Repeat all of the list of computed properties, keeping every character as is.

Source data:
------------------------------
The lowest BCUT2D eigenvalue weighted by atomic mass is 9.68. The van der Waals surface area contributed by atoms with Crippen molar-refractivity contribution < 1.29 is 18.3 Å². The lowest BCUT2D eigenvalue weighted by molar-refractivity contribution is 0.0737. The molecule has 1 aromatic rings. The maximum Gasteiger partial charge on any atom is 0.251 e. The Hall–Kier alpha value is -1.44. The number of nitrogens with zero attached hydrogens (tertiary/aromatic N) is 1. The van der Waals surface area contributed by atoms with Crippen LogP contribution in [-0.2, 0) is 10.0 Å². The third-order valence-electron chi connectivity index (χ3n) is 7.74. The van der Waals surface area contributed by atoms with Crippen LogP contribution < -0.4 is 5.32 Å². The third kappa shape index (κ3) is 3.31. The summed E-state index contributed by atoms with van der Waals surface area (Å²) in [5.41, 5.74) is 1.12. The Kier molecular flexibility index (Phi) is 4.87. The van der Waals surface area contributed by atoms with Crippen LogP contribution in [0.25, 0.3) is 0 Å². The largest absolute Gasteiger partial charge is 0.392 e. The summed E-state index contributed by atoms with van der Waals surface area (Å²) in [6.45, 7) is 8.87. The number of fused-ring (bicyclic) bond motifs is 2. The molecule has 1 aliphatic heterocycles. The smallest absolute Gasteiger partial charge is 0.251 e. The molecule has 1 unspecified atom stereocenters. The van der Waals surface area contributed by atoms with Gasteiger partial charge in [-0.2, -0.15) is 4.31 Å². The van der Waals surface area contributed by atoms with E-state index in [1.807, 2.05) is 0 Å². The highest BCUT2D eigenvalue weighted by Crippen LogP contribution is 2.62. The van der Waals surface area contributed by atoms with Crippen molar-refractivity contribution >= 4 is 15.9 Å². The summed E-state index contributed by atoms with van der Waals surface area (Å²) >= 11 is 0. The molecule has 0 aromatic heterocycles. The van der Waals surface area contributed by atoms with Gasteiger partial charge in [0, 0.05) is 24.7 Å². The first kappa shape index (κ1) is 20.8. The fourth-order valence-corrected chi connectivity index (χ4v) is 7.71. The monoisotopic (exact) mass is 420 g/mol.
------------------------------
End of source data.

The lowest BCUT2D eigenvalue weighted by atomic mass is 9.68. The van der Waals surface area contributed by atoms with Crippen molar-refractivity contribution < 1.29 is 18.3 Å². The lowest BCUT2D eigenvalue weighted by molar-refractivity contribution is 0.0737. The molecule has 1 aromatic rings. The maximum Gasteiger partial charge on any atom is 0.251 e. The Hall–Kier alpha value is -1.44. The number of nitrogens with zero attached hydrogens (tertiary/aromatic N) is 1. The van der Waals surface area contributed by atoms with Crippen LogP contribution in [-0.2, 0) is 10.0 Å². The third-order valence-electron chi connectivity index (χ3n) is 7.74. The van der Waals surface area contributed by atoms with Crippen LogP contribution < -0.4 is 5.32 Å². The third kappa shape index (κ3) is 3.31. The summed E-state index contributed by atoms with van der Waals surface area (Å²) in [5.41, 5.74) is 1.12. The Kier molecular flexibility index (Phi) is 4.87. The van der Waals surface area contributed by atoms with Crippen LogP contribution in [0.25, 0.3) is 0 Å². The largest absolute Gasteiger partial charge is 0.392 e. The summed E-state index contributed by atoms with van der Waals surface area (Å²) in [6.45, 7) is 8.87. The number of fused-ring (bicyclic) bond motifs is 2. The molecule has 1 aliphatic heterocycles. The smallest absolute Gasteiger partial charge is 0.251 e. The molecule has 1 unspecified atom stereocenters. The van der Waals surface area contributed by atoms with Gasteiger partial charge in [-0.2, -0.15) is 4.31 Å². The van der Waals surface area contributed by atoms with E-state index in [1.807, 2.05) is 0 Å². The highest BCUT2D eigenvalue weighted by Crippen LogP contribution is 2.62. The van der Waals surface area contributed by atoms with Crippen molar-refractivity contribution >= 4 is 15.9 Å². The summed E-state index contributed by atoms with van der Waals surface area (Å²) >= 11 is 0. The molecule has 0 aromatic heterocycles. The van der Waals surface area contributed by atoms with Gasteiger partial charge in [0, 0.05) is 24.7 Å². The first kappa shape index (κ1) is 20.8. The fourth-order valence-corrected chi connectivity index (χ4v) is 7.71. The monoisotopic (exact) mass is 420 g/mol.